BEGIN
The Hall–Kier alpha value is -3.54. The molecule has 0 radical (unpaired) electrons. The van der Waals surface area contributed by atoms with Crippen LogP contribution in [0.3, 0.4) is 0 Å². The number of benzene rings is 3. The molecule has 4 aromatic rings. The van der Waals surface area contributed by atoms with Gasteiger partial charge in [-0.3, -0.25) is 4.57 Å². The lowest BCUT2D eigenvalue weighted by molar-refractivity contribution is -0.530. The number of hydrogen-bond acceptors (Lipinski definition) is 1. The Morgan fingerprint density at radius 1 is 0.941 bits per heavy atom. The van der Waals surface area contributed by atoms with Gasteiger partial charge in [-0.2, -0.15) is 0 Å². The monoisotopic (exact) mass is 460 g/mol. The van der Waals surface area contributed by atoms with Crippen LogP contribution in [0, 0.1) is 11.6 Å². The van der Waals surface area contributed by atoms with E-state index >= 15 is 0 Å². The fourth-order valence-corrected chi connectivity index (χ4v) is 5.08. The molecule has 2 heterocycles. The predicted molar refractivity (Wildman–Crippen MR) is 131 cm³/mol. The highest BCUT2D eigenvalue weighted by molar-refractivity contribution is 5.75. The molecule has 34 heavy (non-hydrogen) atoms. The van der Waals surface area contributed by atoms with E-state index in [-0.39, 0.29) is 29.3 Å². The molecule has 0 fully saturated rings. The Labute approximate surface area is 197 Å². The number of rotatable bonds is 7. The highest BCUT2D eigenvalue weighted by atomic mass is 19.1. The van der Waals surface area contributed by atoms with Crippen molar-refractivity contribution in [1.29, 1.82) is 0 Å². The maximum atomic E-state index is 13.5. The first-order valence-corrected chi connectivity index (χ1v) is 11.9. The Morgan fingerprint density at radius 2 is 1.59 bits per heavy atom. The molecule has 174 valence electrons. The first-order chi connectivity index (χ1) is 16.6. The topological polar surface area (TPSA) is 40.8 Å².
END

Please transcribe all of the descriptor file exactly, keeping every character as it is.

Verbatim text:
The Hall–Kier alpha value is -3.54. The molecule has 0 radical (unpaired) electrons. The van der Waals surface area contributed by atoms with Crippen LogP contribution in [0.3, 0.4) is 0 Å². The number of benzene rings is 3. The molecule has 4 aromatic rings. The van der Waals surface area contributed by atoms with Gasteiger partial charge in [-0.3, -0.25) is 4.57 Å². The lowest BCUT2D eigenvalue weighted by molar-refractivity contribution is -0.530. The number of hydrogen-bond acceptors (Lipinski definition) is 1. The Morgan fingerprint density at radius 1 is 0.941 bits per heavy atom. The van der Waals surface area contributed by atoms with Gasteiger partial charge in [-0.2, -0.15) is 0 Å². The monoisotopic (exact) mass is 460 g/mol. The van der Waals surface area contributed by atoms with Crippen LogP contribution in [0, 0.1) is 11.6 Å². The van der Waals surface area contributed by atoms with E-state index >= 15 is 0 Å². The fourth-order valence-corrected chi connectivity index (χ4v) is 5.08. The molecule has 2 heterocycles. The predicted molar refractivity (Wildman–Crippen MR) is 131 cm³/mol. The highest BCUT2D eigenvalue weighted by molar-refractivity contribution is 5.75. The molecule has 34 heavy (non-hydrogen) atoms. The van der Waals surface area contributed by atoms with E-state index in [-0.39, 0.29) is 29.3 Å². The molecule has 0 fully saturated rings. The Labute approximate surface area is 197 Å². The number of rotatable bonds is 7. The highest BCUT2D eigenvalue weighted by atomic mass is 19.1. The van der Waals surface area contributed by atoms with Crippen molar-refractivity contribution in [1.29, 1.82) is 0 Å². The maximum atomic E-state index is 13.5. The first-order valence-corrected chi connectivity index (χ1v) is 11.9. The Morgan fingerprint density at radius 2 is 1.59 bits per heavy atom. The molecule has 174 valence electrons. The first-order chi connectivity index (χ1) is 16.6. The topological polar surface area (TPSA) is 40.8 Å².